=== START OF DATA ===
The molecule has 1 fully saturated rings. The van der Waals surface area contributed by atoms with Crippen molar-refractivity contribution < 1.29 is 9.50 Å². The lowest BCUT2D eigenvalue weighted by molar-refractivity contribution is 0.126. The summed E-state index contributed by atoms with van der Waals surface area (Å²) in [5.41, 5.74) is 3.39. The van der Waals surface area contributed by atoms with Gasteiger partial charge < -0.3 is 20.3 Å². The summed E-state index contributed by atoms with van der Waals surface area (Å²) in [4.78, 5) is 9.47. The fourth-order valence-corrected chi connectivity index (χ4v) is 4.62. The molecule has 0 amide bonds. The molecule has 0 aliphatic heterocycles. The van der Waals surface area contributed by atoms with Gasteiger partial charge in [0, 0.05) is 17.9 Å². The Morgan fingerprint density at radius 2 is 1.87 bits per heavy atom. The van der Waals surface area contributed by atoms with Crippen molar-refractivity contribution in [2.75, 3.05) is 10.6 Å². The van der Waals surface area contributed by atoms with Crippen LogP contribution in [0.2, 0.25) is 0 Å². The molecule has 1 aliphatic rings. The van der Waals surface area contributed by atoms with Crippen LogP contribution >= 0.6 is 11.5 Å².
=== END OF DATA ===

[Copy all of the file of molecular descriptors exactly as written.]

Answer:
The molecule has 1 fully saturated rings. The van der Waals surface area contributed by atoms with Crippen molar-refractivity contribution < 1.29 is 9.50 Å². The lowest BCUT2D eigenvalue weighted by molar-refractivity contribution is 0.126. The summed E-state index contributed by atoms with van der Waals surface area (Å²) in [5.41, 5.74) is 3.39. The van der Waals surface area contributed by atoms with Gasteiger partial charge < -0.3 is 20.3 Å². The summed E-state index contributed by atoms with van der Waals surface area (Å²) in [4.78, 5) is 9.47. The fourth-order valence-corrected chi connectivity index (χ4v) is 4.62. The molecule has 0 amide bonds. The molecule has 0 aliphatic heterocycles. The van der Waals surface area contributed by atoms with Gasteiger partial charge in [0, 0.05) is 17.9 Å². The Morgan fingerprint density at radius 2 is 1.87 bits per heavy atom. The van der Waals surface area contributed by atoms with Crippen molar-refractivity contribution in [2.75, 3.05) is 10.6 Å². The van der Waals surface area contributed by atoms with Crippen LogP contribution in [0.2, 0.25) is 0 Å². The molecule has 1 aliphatic rings. The van der Waals surface area contributed by atoms with Crippen LogP contribution >= 0.6 is 11.5 Å².